#AstroMiniBR: What is it like to see a rocket from space?

Every Saturday, TecMundo and #AstroMiniBR bring together five relevant and fun astronomical curiosities produced by the contributors to the Twitter profile to spread the knowledge of this science, which is the oldest of all!

This week, we’re going to show you what it’s like to see a rocket from space and talk about starting tests with the biggest rocket engine ever made in Brazil!

#1: From the series: things you don’t see every day!

If observing the launch or re-entry of a rocket are rare events, imagine seeing such an event from space? A spectacle like this was recorded by the crew of the International Space Station (ISS) in October 2011. The video above is a time-lapse taken with a sequence of photos taken during an ISS pass east of New Zealand , in the South Pacific Ocean, while heading southeast. It shows the re-entry of the Progress 42P space vehicle into the Earth’s atmosphere, shortly after being decoupled from the ISS. Progress is a refueling vehicle that carries supplies for the space station’s crews. In addition to the trail of fire caused by the combination of the probe’s high speed and friction between its metallic surface and the Earth’s atmosphere, the crew contemplated the sunrise over the ocean as a gift!

#2: What are Saturn’s rings like?

Unfortunately, to the dismay of the producers of the Fast and Furious franchise, it is not possible to find a plausible scientific justification for the idea of ​​cars driving in the rings of Saturn. That’s because these rings, the most extensive set in the Solar System, are made up of hundreds of thousands of tiny particles, which vary in size and shape, from a few micrometers to a few meters, with a few that are larger than a bus. These particles are separated by short distances from each other and do not form any solid continuous structure. They are composed primarily of water ice and remnants of rocky materials such as silicates and organic compounds and extend 7,000 km to 80,000 km away from Saturn’s equator. These rings are believed to be pieces of shattered comets, asteroids or moons that shattered before reaching the planet, destroyed by Saturn’s immense gravity.

#3: A cosmic pencil!

Scientifically named NGC 2736, this nebula’s narrow, thin appearance is the reason for its popular name, Pencil Nebula. About 800 light-years away from us and about 5 light-years in total length, the Pencil Nebula is just a small part of the supernova remnant of the Constellation Vela. In the image, the supernova shock wave travels through interstellar space at more than 500,000 kilometers per hour. Near the central region of this color composite image, you can see the fine, shiny braided filaments that are moving upward. These are actually long ripples of glowing gas seen in profile. The red and blue colors represent the characteristic glows of the ionized hydrogen and oxygen atoms, respectively. The star that gave rise to this cosmic remnant exploded about 11,000 years ago. Initially, the supernova shock wave moved at millions of kilometers per hour and slowed down as it lost energy from contact with interstellar material.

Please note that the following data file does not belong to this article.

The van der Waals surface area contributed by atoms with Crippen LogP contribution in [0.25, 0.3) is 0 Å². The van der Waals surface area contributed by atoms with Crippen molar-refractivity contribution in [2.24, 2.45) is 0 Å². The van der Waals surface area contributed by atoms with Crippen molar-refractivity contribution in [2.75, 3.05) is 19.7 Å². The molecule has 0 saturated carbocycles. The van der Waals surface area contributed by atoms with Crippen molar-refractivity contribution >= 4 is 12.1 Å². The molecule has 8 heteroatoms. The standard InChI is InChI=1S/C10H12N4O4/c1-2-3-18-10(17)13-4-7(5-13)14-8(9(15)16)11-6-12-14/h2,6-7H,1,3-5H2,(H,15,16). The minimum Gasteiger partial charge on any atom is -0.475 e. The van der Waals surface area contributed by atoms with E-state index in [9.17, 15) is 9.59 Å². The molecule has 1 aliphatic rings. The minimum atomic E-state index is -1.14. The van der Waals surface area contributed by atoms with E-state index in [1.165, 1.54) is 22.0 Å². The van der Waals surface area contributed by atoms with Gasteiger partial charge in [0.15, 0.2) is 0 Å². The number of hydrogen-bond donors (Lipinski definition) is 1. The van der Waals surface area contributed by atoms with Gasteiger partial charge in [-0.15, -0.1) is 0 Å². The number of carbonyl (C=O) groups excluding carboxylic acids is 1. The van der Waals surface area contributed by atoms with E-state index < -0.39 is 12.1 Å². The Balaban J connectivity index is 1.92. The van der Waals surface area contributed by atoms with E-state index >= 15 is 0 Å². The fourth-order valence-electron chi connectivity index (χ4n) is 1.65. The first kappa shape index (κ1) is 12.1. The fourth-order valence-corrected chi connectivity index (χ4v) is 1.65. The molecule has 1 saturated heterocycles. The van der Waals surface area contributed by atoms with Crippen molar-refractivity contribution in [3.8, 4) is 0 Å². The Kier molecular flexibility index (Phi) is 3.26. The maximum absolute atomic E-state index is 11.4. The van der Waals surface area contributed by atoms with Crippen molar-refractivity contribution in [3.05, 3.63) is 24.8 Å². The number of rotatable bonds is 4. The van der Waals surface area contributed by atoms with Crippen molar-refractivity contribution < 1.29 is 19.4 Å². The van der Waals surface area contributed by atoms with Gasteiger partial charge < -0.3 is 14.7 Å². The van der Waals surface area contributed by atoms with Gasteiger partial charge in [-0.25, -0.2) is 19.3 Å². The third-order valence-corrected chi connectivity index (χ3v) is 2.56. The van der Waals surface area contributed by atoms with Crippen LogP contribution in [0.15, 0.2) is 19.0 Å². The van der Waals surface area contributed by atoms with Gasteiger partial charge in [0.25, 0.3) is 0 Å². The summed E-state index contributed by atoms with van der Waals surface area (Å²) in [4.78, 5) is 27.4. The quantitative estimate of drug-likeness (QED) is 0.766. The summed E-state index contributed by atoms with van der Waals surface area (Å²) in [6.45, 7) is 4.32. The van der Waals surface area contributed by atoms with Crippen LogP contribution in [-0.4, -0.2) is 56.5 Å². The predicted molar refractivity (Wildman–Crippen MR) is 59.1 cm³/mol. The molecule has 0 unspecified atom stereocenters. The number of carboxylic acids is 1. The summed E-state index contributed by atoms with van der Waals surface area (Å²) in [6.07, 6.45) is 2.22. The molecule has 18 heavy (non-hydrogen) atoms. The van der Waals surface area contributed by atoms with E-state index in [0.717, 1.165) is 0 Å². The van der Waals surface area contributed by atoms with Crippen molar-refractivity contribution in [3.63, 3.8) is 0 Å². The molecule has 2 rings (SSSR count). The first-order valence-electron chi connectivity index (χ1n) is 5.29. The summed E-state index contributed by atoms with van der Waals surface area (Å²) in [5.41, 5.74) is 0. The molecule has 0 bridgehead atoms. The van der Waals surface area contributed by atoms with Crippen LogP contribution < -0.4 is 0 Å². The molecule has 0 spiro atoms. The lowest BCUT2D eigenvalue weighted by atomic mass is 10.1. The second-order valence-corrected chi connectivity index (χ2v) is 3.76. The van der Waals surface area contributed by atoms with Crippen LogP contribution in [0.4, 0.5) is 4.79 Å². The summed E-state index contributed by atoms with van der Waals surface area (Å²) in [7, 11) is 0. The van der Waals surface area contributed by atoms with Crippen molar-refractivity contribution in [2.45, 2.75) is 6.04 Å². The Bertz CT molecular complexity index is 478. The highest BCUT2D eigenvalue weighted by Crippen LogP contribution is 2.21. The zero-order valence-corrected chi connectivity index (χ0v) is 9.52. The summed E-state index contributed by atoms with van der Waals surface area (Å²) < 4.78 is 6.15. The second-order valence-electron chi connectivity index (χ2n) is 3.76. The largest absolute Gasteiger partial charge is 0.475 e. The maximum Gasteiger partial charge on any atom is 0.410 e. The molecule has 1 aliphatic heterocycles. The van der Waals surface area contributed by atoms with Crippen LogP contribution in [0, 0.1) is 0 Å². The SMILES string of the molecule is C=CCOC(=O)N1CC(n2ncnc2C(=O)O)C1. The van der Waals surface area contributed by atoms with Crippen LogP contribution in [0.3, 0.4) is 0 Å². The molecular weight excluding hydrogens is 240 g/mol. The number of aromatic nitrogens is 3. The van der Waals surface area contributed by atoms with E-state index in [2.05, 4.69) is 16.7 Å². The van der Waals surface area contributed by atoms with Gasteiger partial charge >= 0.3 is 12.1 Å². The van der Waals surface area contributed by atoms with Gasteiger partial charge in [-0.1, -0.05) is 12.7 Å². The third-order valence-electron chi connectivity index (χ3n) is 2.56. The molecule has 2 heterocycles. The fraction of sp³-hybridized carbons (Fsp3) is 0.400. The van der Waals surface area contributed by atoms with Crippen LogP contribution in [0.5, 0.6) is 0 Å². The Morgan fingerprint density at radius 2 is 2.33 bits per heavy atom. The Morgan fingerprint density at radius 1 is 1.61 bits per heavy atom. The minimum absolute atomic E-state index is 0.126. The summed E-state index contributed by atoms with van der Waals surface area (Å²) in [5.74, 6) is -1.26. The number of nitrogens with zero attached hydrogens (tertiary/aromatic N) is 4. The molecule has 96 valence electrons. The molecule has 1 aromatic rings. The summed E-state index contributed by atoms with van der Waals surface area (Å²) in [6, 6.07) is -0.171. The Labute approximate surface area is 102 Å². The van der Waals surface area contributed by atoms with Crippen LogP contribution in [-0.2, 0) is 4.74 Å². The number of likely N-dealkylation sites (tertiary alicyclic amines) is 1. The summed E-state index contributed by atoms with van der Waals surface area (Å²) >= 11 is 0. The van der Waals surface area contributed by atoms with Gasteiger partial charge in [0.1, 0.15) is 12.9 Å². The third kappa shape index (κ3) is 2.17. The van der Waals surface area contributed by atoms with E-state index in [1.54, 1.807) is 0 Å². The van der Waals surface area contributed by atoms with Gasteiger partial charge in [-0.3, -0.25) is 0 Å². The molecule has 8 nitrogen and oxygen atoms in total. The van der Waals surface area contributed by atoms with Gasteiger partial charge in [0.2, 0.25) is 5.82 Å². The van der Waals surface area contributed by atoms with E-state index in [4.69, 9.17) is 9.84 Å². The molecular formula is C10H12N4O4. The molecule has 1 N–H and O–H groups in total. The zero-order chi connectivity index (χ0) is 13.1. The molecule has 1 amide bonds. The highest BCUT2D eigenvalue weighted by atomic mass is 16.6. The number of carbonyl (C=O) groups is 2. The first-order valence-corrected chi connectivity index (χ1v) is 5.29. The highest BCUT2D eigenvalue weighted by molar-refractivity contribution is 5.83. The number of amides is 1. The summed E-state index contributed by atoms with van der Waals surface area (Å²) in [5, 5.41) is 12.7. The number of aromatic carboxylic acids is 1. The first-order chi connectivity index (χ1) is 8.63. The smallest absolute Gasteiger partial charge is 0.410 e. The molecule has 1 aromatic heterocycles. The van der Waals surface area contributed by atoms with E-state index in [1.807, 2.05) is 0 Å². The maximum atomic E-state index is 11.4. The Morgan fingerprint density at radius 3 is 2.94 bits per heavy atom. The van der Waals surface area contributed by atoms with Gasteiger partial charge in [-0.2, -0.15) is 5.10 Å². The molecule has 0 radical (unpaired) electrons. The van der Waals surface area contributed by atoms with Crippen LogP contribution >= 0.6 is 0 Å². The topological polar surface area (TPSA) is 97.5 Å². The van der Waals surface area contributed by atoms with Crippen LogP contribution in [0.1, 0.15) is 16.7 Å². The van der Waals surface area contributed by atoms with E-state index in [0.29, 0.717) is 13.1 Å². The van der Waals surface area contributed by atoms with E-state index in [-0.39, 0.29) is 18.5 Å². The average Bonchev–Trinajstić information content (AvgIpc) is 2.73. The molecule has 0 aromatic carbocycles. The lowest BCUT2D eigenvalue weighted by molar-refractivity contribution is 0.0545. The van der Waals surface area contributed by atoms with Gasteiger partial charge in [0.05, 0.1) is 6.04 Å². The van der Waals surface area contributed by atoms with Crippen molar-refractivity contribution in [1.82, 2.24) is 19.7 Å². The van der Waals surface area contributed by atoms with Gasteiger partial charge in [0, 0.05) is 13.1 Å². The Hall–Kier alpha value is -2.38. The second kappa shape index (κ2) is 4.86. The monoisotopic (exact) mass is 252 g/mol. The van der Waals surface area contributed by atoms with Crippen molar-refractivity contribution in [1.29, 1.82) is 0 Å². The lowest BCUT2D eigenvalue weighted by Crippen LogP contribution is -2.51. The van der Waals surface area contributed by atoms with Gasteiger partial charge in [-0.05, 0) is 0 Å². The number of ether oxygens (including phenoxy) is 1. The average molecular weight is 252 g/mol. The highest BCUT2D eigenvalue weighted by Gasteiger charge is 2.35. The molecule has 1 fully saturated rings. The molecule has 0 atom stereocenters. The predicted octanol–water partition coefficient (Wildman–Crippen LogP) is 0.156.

#4: The S50 test: the biggest rocket engine ever made in Brazil!

On the first Friday of this month (1st), the Brazilian Air Force (FAB) together with the Department of Aerospace Science and Technology (DCTA) and the Institute of Aeronautics and Space (IAE) carried out the first static test of Bench Shooting of the Motor-Rocket S50, an entirely national project. The S50 engine will compose the launch vehicle (VLM-1) and sub-orbital (VS-50) stages and is one of the innovative projects of the Brazilian Space Program. The test represents a step towards the establishment of a complete Brazilian launch project where it will be possible, through microsatellite launch vehicles, to place payloads of up to 50 kilos in orbit.

#5: What is the result of a merger of galaxies?

The image above shows the galaxy NGC 3256, located at a distance of about 100 million light years from Earth. It is estimated to be the result of a merger between two galaxies with similar masses that occurred 500 million years ago and that still bears the marks of this colossal event: an exceptionally bright central region, swirling dust lanes, and distant tidal tails . Although in a collision of galaxies individual stars rarely collide, the huge clouds of molecular gas and dust interact and produce spectacular explosions of star formation. For this reason, the central region of NGC 3256 experiences star formation much faster and more intense than normal. Furthermore, in this dance of galaxies, the disks of both, once individual, are no longer distinct and their two cores will also merge as NGC 3256 becomes a single large elliptical galaxy!

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